Last week Dan Haren got pretty angry when “a source familiar with the team’s thinking” told Alden Gonzalez of MLB.com that the Angels were planning to decline his 2013 option, saying it was “dumb timing” because the story had the possibility of distracting the team down the stretch.
However, after last night’s start against the Mariners in which he allowed five runs in six innings to take the loss Haren sure sounded like someone who expects to be cut loose just like the unnamed source suggested.
Mike DiGiovanna of the Los Angeles Times notes that Haren approached reporters by asking “one last time?” and then went on to say:
Definitely, the thought has crossed my mind. Part of me feels a little guilty because of the way this year went. If I would have had my average year, we’d probably be where we want to be. I’m not looking to break the bank, I’m not looking to sign a Zack Greinke deal. I’m looking for whatever is fair. I’ll have to see what happens. Players work hard to get to free agency. I’ve played nine years, and if I become a free agent, it would be stupid not to take advantage of that.
Haren indicated that he’d be open to re-signing with the Angels at a lesser annual salary, but actually hitting the open market and fielding offers from multiple teams has a tendency to make that less appealing for most free agents in his situation.
In past years the Angels choosing a $15.5 million option over a $3.5 million buyout would be a relatively easy decision, but as a 32-year-old with back problems coming off a season in which he posted a 4.33 ERA they may feel that money would be better spent on keeping Zack Greinke long term.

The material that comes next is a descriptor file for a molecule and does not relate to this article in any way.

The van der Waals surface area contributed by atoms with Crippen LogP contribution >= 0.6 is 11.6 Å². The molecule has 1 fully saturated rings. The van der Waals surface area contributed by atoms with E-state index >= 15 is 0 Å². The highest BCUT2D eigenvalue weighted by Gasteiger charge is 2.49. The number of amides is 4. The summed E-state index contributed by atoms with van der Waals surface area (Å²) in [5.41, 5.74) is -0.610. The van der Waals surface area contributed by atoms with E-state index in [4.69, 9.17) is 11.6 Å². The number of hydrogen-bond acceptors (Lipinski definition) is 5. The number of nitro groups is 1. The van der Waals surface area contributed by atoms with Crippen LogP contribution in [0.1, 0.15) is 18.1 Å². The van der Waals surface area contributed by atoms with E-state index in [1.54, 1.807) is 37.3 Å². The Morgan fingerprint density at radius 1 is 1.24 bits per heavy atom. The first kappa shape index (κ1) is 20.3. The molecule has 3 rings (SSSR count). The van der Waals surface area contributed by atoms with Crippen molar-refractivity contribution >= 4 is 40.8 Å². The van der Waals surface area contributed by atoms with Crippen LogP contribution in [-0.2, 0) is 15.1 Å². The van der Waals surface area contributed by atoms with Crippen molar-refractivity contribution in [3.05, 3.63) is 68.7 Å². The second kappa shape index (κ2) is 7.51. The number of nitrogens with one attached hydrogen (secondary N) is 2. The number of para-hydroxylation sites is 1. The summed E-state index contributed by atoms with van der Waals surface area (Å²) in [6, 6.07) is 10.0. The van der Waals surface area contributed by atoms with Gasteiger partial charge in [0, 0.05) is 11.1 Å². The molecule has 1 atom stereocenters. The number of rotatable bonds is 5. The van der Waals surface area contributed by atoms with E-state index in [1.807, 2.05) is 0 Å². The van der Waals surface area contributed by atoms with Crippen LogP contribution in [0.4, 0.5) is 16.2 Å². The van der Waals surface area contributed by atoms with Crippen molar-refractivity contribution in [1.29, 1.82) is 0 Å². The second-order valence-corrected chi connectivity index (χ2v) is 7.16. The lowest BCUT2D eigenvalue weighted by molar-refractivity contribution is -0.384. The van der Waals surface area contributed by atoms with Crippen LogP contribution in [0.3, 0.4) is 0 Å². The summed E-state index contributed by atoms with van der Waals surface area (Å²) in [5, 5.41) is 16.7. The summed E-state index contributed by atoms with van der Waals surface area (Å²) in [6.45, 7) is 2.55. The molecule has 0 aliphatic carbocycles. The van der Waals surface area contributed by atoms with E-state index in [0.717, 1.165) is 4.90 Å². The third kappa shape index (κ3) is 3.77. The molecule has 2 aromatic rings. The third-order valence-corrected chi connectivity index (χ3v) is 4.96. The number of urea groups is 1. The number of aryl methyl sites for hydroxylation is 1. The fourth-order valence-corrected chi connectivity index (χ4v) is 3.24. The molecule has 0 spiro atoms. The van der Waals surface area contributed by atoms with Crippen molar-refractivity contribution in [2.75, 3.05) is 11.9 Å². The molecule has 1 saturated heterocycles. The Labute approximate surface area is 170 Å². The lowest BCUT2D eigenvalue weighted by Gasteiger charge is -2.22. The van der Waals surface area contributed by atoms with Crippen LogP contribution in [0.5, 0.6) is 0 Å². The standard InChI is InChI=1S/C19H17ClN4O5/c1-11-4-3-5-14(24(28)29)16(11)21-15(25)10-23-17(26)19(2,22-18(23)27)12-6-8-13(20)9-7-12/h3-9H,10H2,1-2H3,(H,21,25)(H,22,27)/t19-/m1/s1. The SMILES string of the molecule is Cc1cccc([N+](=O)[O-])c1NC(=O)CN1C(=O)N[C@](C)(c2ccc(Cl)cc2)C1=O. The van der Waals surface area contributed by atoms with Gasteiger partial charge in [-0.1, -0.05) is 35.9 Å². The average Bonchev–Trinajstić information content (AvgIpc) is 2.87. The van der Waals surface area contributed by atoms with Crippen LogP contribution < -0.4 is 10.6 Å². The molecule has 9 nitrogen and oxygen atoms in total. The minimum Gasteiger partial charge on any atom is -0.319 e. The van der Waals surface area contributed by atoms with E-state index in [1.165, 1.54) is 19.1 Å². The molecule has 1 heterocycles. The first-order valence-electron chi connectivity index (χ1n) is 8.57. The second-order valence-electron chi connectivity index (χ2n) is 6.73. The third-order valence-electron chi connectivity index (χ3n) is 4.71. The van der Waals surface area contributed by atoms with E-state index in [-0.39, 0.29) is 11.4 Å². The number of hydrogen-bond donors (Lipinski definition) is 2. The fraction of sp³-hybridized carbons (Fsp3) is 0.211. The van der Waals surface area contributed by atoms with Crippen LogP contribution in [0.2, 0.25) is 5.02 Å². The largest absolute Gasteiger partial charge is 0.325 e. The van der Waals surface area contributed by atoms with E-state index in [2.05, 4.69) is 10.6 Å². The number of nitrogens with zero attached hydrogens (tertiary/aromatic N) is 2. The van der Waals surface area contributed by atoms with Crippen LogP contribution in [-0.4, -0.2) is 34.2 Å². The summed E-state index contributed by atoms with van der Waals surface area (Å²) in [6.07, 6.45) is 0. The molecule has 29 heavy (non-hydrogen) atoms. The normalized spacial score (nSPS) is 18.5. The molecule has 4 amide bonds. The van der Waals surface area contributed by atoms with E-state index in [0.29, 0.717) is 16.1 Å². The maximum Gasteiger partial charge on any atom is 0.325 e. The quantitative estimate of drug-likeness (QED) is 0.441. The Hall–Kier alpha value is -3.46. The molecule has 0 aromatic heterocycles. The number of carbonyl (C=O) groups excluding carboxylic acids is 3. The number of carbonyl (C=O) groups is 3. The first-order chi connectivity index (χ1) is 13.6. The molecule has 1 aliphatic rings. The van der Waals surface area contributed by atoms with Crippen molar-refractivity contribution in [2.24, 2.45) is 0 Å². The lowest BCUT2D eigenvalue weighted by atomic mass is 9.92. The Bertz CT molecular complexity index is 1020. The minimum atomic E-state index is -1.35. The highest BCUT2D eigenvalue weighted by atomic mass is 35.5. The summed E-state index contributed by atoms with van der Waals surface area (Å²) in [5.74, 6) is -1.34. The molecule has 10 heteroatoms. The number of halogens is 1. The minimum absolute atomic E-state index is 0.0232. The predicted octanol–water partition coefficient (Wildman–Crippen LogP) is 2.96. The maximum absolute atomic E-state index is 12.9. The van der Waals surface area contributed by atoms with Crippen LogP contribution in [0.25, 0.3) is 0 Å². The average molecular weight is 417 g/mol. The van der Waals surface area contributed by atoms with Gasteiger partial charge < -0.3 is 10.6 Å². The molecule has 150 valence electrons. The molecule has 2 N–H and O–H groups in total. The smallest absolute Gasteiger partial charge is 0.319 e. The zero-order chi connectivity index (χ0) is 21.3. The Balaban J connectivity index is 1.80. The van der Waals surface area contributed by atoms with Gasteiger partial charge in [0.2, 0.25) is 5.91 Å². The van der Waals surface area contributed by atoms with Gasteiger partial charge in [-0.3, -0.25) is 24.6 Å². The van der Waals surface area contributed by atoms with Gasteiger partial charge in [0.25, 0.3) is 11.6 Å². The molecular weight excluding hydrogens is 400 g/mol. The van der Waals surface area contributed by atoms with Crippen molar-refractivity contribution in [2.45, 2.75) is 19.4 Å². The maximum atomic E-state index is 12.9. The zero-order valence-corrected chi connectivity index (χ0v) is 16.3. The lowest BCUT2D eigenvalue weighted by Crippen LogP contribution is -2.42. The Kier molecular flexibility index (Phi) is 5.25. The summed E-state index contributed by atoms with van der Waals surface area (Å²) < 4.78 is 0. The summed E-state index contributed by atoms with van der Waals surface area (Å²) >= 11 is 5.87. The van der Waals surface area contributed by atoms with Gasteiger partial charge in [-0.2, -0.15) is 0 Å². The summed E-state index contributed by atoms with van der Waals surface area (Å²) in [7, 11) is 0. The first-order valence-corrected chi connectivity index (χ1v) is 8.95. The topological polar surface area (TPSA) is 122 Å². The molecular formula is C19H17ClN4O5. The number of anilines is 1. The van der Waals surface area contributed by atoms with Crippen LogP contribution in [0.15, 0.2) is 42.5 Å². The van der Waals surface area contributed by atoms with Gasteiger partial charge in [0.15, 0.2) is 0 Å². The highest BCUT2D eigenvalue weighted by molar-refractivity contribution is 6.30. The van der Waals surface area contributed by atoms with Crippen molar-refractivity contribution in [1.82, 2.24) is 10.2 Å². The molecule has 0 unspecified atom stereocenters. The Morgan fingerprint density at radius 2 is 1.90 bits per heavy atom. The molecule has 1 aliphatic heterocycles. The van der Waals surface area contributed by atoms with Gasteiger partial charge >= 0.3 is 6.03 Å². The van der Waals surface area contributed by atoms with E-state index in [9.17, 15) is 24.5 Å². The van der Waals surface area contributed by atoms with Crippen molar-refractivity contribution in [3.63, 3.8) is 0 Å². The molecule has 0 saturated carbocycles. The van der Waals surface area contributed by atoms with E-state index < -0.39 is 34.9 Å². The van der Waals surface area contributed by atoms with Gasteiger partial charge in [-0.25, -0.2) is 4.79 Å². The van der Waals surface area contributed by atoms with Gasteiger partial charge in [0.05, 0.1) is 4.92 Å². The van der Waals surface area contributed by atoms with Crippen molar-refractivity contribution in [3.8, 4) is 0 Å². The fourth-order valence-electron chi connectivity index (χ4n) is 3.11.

We’re not talking the 100 meters here. We’re talking practical baseball sprinting. That’s defined by the StatCast folks at MLB as “feet per second in a player’s fastest one-second window,” while sprinting for the purposes of, you know, winning a baseball game.
StatCast ranked all players who have at least 10 “max effort” runs this year. I won’t give away who is at the top of this list, but given that baseball’s speedsters tend to get a lot of press you will not be at all surprised. As for the bottom of the list, well, the Angels don’t pay Albert Pujols to run even when he’s not suffering from late career chronic foot problems, so they’ll probably let that one go. I will say, however, that I am amused that the third slowest dude in baseball is named “Jett,” however.
Lately people have noticed some odd things about home run distances on StatCast, suggesting that maybe their metrics are wacko. And, of course, their means of gauging this stuff is proprietary and opaque, so we have no way of knowing if their numbers are off the reservation or not. As such, take all of the StatCast stuff you see with a grain of salt.
That said, even if the feet-per-second stuff is wrong here, knowing that Smith is faster than Jones by a factor of X is still interesting.
All-Star voting ends this Thursday night, just before midnight eastern time. The All-Star teams — at least how they’ll appear before the dozen or two substitutions we’ll get before the game — will be unveiled on Sunday at 7pm on ESPN, just before Sunday Night Baseball.
Which means you still have time to alter these standings, which now stand as the final update before things are set in, well, not stone, but at least some Play-Doh which has been left out of the can too long and is kinda hard to mess with.